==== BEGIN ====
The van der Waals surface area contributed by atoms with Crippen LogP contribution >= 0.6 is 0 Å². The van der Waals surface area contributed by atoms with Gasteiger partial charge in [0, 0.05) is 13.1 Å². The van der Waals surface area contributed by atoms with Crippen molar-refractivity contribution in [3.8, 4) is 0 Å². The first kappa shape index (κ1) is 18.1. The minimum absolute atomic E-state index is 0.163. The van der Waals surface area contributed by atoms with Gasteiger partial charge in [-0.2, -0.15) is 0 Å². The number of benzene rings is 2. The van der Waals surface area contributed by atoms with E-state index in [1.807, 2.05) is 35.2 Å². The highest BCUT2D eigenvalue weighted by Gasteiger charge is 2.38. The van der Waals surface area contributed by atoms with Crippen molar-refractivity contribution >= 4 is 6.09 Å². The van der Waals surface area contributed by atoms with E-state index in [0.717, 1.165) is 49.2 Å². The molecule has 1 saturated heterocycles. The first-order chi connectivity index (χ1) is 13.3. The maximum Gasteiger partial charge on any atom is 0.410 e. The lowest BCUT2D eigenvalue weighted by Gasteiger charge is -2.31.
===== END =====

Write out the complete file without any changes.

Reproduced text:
The van der Waals surface area contributed by atoms with Crippen LogP contribution >= 0.6 is 0 Å². The van der Waals surface area contributed by atoms with Gasteiger partial charge in [0, 0.05) is 13.1 Å². The van der Waals surface area contributed by atoms with Crippen molar-refractivity contribution in [3.8, 4) is 0 Å². The first kappa shape index (κ1) is 18.1. The minimum absolute atomic E-state index is 0.163. The van der Waals surface area contributed by atoms with Gasteiger partial charge in [-0.2, -0.15) is 0 Å². The number of benzene rings is 2. The van der Waals surface area contributed by atoms with E-state index in [1.807, 2.05) is 35.2 Å². The highest BCUT2D eigenvalue weighted by Gasteiger charge is 2.38. The van der Waals surface area contributed by atoms with Crippen molar-refractivity contribution >= 4 is 6.09 Å². The van der Waals surface area contributed by atoms with E-state index in [0.717, 1.165) is 49.2 Å². The molecule has 1 saturated heterocycles. The first-order chi connectivity index (χ1) is 13.3. The maximum Gasteiger partial charge on any atom is 0.410 e. The lowest BCUT2D eigenvalue weighted by Gasteiger charge is -2.31.